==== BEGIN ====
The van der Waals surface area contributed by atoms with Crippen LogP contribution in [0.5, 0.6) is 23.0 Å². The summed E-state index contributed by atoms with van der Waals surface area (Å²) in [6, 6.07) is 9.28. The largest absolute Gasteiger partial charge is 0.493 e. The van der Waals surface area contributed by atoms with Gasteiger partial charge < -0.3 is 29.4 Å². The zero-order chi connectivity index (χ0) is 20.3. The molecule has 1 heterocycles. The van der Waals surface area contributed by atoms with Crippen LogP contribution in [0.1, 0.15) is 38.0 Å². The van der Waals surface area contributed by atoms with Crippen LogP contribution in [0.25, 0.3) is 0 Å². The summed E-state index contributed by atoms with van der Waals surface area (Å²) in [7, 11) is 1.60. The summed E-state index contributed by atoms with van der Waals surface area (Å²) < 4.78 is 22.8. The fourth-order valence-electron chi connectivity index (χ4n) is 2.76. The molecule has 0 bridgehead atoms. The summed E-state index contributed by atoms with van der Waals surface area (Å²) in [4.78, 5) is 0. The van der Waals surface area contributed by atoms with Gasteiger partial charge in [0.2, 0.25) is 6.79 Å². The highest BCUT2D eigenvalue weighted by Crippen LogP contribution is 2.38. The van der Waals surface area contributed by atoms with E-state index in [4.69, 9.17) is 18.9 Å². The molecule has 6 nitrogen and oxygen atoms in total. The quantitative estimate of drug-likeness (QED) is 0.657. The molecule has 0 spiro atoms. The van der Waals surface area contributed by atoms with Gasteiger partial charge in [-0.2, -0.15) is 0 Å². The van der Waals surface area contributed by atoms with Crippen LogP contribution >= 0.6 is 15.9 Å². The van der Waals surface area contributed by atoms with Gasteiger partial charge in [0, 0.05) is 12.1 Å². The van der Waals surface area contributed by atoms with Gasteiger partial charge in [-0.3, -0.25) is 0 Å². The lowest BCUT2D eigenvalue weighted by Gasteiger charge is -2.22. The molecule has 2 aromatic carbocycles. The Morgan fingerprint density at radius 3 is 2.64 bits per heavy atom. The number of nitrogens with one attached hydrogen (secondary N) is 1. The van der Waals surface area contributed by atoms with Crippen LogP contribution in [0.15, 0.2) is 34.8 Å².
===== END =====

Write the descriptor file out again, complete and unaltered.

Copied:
The van der Waals surface area contributed by atoms with Crippen LogP contribution in [0.5, 0.6) is 23.0 Å². The summed E-state index contributed by atoms with van der Waals surface area (Å²) in [6, 6.07) is 9.28. The largest absolute Gasteiger partial charge is 0.493 e. The van der Waals surface area contributed by atoms with Gasteiger partial charge < -0.3 is 29.4 Å². The zero-order chi connectivity index (χ0) is 20.3. The molecule has 1 heterocycles. The van der Waals surface area contributed by atoms with Crippen LogP contribution in [0.1, 0.15) is 38.0 Å². The van der Waals surface area contributed by atoms with Crippen LogP contribution in [0.25, 0.3) is 0 Å². The summed E-state index contributed by atoms with van der Waals surface area (Å²) in [7, 11) is 1.60. The summed E-state index contributed by atoms with van der Waals surface area (Å²) < 4.78 is 22.8. The fourth-order valence-electron chi connectivity index (χ4n) is 2.76. The molecule has 0 bridgehead atoms. The summed E-state index contributed by atoms with van der Waals surface area (Å²) in [4.78, 5) is 0. The van der Waals surface area contributed by atoms with Gasteiger partial charge in [0.2, 0.25) is 6.79 Å². The highest BCUT2D eigenvalue weighted by Crippen LogP contribution is 2.38. The van der Waals surface area contributed by atoms with E-state index in [4.69, 9.17) is 18.9 Å². The molecule has 6 nitrogen and oxygen atoms in total. The quantitative estimate of drug-likeness (QED) is 0.657. The molecule has 0 spiro atoms. The van der Waals surface area contributed by atoms with Gasteiger partial charge in [-0.2, -0.15) is 0 Å². The van der Waals surface area contributed by atoms with Crippen LogP contribution >= 0.6 is 15.9 Å². The van der Waals surface area contributed by atoms with Gasteiger partial charge in [0, 0.05) is 12.1 Å². The van der Waals surface area contributed by atoms with Gasteiger partial charge in [-0.3, -0.25) is 0 Å². The lowest BCUT2D eigenvalue weighted by Gasteiger charge is -2.22. The molecule has 2 aromatic carbocycles. The Morgan fingerprint density at radius 3 is 2.64 bits per heavy atom. The number of nitrogens with one attached hydrogen (secondary N) is 1. The van der Waals surface area contributed by atoms with Crippen LogP contribution in [0.15, 0.2) is 34.8 Å².